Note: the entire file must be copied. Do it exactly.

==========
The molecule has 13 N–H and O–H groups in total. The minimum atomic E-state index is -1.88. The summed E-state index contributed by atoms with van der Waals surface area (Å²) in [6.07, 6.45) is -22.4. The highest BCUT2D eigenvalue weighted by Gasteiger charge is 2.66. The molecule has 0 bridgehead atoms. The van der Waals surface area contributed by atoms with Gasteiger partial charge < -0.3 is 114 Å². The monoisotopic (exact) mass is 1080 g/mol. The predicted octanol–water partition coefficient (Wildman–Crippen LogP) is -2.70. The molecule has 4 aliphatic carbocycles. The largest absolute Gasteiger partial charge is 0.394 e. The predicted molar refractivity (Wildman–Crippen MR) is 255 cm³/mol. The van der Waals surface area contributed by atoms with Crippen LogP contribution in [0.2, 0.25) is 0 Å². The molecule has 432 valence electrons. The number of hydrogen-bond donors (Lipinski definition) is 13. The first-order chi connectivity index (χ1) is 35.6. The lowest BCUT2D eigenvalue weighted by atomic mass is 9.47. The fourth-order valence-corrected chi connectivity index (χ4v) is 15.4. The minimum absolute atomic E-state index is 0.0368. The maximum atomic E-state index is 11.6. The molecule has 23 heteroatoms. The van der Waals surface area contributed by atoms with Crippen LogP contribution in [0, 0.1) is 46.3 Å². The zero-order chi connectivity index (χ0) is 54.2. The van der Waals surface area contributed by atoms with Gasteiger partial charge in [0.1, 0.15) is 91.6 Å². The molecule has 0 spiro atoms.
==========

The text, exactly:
The molecule has 13 N–H and O–H groups in total. The minimum atomic E-state index is -1.88. The summed E-state index contributed by atoms with van der Waals surface area (Å²) in [6.07, 6.45) is -22.4. The highest BCUT2D eigenvalue weighted by Gasteiger charge is 2.66. The molecule has 0 bridgehead atoms. The van der Waals surface area contributed by atoms with Gasteiger partial charge < -0.3 is 114 Å². The monoisotopic (exact) mass is 1080 g/mol. The predicted octanol–water partition coefficient (Wildman–Crippen LogP) is -2.70. The molecule has 4 aliphatic carbocycles. The largest absolute Gasteiger partial charge is 0.394 e. The predicted molar refractivity (Wildman–Crippen MR) is 255 cm³/mol. The van der Waals surface area contributed by atoms with Crippen LogP contribution in [0.2, 0.25) is 0 Å². The molecule has 432 valence electrons. The number of hydrogen-bond donors (Lipinski definition) is 13. The first-order chi connectivity index (χ1) is 35.6. The lowest BCUT2D eigenvalue weighted by atomic mass is 9.47. The fourth-order valence-corrected chi connectivity index (χ4v) is 15.4. The minimum absolute atomic E-state index is 0.0368. The maximum atomic E-state index is 11.6. The molecule has 23 heteroatoms. The van der Waals surface area contributed by atoms with Crippen LogP contribution in [0, 0.1) is 46.3 Å². The zero-order chi connectivity index (χ0) is 54.2. The van der Waals surface area contributed by atoms with Gasteiger partial charge in [0.1, 0.15) is 91.6 Å². The molecule has 0 spiro atoms.